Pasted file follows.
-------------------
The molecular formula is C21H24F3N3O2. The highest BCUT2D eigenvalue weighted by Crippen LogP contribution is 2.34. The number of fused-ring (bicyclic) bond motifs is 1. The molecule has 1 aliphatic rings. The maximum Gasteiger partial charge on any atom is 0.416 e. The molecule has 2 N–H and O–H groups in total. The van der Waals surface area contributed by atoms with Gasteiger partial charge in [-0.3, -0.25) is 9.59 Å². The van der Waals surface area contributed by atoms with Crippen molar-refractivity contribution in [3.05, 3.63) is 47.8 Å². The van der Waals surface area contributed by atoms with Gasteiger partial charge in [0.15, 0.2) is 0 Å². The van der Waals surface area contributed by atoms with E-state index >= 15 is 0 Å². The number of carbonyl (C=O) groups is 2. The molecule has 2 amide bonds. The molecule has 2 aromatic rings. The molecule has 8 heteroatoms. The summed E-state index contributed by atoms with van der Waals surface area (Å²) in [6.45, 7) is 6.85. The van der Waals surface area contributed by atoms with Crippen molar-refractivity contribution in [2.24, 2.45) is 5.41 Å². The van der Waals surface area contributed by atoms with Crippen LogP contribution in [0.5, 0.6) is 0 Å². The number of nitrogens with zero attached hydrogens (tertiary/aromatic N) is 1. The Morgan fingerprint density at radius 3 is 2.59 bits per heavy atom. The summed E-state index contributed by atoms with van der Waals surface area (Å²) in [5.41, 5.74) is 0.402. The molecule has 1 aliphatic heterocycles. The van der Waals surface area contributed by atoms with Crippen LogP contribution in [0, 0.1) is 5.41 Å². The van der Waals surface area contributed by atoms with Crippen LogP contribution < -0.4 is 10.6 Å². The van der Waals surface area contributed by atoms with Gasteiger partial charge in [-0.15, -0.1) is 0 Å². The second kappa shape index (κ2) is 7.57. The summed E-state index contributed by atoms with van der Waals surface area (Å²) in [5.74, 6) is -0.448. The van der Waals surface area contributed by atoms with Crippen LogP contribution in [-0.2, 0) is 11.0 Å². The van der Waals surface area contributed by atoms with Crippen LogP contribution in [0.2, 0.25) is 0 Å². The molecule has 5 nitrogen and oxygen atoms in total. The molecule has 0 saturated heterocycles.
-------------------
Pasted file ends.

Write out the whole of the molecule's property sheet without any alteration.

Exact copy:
The molecular formula is C21H24F3N3O2. The highest BCUT2D eigenvalue weighted by Crippen LogP contribution is 2.34. The number of fused-ring (bicyclic) bond motifs is 1. The molecule has 1 aliphatic rings. The maximum Gasteiger partial charge on any atom is 0.416 e. The molecule has 2 N–H and O–H groups in total. The van der Waals surface area contributed by atoms with Gasteiger partial charge in [-0.3, -0.25) is 9.59 Å². The van der Waals surface area contributed by atoms with Crippen molar-refractivity contribution in [3.05, 3.63) is 47.8 Å². The van der Waals surface area contributed by atoms with Gasteiger partial charge in [0.15, 0.2) is 0 Å². The van der Waals surface area contributed by atoms with E-state index >= 15 is 0 Å². The number of carbonyl (C=O) groups is 2. The molecule has 2 amide bonds. The molecule has 2 aromatic rings. The molecule has 8 heteroatoms. The summed E-state index contributed by atoms with van der Waals surface area (Å²) in [6.45, 7) is 6.85. The van der Waals surface area contributed by atoms with Crippen molar-refractivity contribution in [2.24, 2.45) is 5.41 Å². The van der Waals surface area contributed by atoms with Crippen LogP contribution in [0.5, 0.6) is 0 Å². The number of nitrogens with zero attached hydrogens (tertiary/aromatic N) is 1. The Morgan fingerprint density at radius 3 is 2.59 bits per heavy atom. The summed E-state index contributed by atoms with van der Waals surface area (Å²) in [5.41, 5.74) is 0.402. The molecule has 1 aliphatic heterocycles. The van der Waals surface area contributed by atoms with Crippen LogP contribution in [0, 0.1) is 5.41 Å². The van der Waals surface area contributed by atoms with Crippen LogP contribution < -0.4 is 10.6 Å². The van der Waals surface area contributed by atoms with Gasteiger partial charge in [-0.15, -0.1) is 0 Å². The second kappa shape index (κ2) is 7.57. The summed E-state index contributed by atoms with van der Waals surface area (Å²) in [5.74, 6) is -0.448. The van der Waals surface area contributed by atoms with Crippen LogP contribution in [-0.2, 0) is 11.0 Å². The van der Waals surface area contributed by atoms with Crippen LogP contribution in [0.2, 0.25) is 0 Å². The molecule has 5 nitrogen and oxygen atoms in total. The molecule has 0 saturated heterocycles.